Growing numbers of primary care practices are embracing
the I. T.-intensive model of care delivery.
By Gary Baldwin
At a young age, Sal Volpe, M. D., became enam- ored of a well-known—but fictitious—family physician. “I grew up with Marcus Welby,” Vol- pe recalls. The late Robert Young played the TV character who was the kind of physician every- one dreams about: patient, concerned, with a
seemingly endless supply of time for each patient and possessing a
remarkable blend of medical knowledge and avuncular wisdom.
Decades later, the grown-up Volpe—who’s certified in pediat-
rics, geriatrics and internal medicine—is attempting to recreate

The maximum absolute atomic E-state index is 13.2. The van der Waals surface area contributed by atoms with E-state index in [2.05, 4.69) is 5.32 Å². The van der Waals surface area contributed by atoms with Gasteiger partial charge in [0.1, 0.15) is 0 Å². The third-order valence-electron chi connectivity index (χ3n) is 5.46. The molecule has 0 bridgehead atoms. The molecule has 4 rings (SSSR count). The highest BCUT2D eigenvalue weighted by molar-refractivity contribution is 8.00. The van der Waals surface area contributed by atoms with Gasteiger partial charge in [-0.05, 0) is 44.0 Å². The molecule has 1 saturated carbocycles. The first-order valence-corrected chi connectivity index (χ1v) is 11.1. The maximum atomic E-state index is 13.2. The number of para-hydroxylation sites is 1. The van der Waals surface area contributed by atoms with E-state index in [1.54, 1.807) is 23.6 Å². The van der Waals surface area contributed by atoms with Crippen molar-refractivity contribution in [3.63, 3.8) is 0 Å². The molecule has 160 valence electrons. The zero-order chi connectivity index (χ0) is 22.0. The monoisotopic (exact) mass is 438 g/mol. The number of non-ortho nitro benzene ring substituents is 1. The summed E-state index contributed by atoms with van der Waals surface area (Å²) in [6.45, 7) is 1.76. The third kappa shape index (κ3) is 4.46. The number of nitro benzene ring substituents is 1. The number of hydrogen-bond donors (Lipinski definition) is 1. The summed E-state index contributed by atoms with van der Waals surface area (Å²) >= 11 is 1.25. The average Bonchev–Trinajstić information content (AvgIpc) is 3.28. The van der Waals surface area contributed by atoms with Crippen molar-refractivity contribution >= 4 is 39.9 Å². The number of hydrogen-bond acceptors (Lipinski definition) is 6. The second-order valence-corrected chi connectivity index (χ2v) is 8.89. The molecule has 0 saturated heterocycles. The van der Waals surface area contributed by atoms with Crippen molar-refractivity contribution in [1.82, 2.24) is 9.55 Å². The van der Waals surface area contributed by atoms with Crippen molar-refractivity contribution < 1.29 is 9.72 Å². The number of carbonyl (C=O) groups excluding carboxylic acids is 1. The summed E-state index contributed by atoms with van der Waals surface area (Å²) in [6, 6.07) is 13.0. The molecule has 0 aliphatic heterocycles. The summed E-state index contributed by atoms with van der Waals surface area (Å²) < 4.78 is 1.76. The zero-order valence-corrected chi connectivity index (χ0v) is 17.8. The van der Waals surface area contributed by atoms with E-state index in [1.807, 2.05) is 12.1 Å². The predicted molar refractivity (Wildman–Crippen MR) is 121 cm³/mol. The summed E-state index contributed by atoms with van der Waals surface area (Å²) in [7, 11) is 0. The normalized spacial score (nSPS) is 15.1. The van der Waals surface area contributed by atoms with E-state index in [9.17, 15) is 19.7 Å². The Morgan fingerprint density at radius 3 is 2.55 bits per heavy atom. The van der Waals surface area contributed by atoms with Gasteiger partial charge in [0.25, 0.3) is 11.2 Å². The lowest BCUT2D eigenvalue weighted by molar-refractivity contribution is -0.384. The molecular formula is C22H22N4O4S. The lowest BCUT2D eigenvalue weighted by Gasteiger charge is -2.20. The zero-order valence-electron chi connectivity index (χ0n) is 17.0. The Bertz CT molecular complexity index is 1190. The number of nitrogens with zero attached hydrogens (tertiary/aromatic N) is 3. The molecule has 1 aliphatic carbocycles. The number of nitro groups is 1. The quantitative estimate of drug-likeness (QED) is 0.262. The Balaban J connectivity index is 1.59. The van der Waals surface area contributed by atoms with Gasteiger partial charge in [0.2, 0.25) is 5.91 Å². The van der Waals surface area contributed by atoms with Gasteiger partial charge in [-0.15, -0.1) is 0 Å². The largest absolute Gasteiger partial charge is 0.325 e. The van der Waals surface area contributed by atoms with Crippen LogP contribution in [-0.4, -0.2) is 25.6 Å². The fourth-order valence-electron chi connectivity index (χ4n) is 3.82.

that type of doctor-patient relationship in his own solo practice in
Staten Island, N. Y.
There are a couple of key differences. Volpe documents his care
with an electronic health record, having abandoned the paper
charts ubiquitous during the Welby era. And unlike Welby, who
practiced in an era all but devoid of pre-authorizations, high de-
ductibles and insurance plan second-guessing, Volpe must con-
tend with the economic realities of modern medicine. That’s why
he has fashioned his practice around the “patient-centered medi-
cal home” model of care delivery. The model—in place at a grow-
ing number of primary care practices—attempts to temper the
volume-based mania of fee-for-service medicine with a preventive
approach designed to be more meaningful—and effective—for pa-
tients and physicians alike. The model can also reduce care costs,
which is why growing numbers of payers are incentivizing it.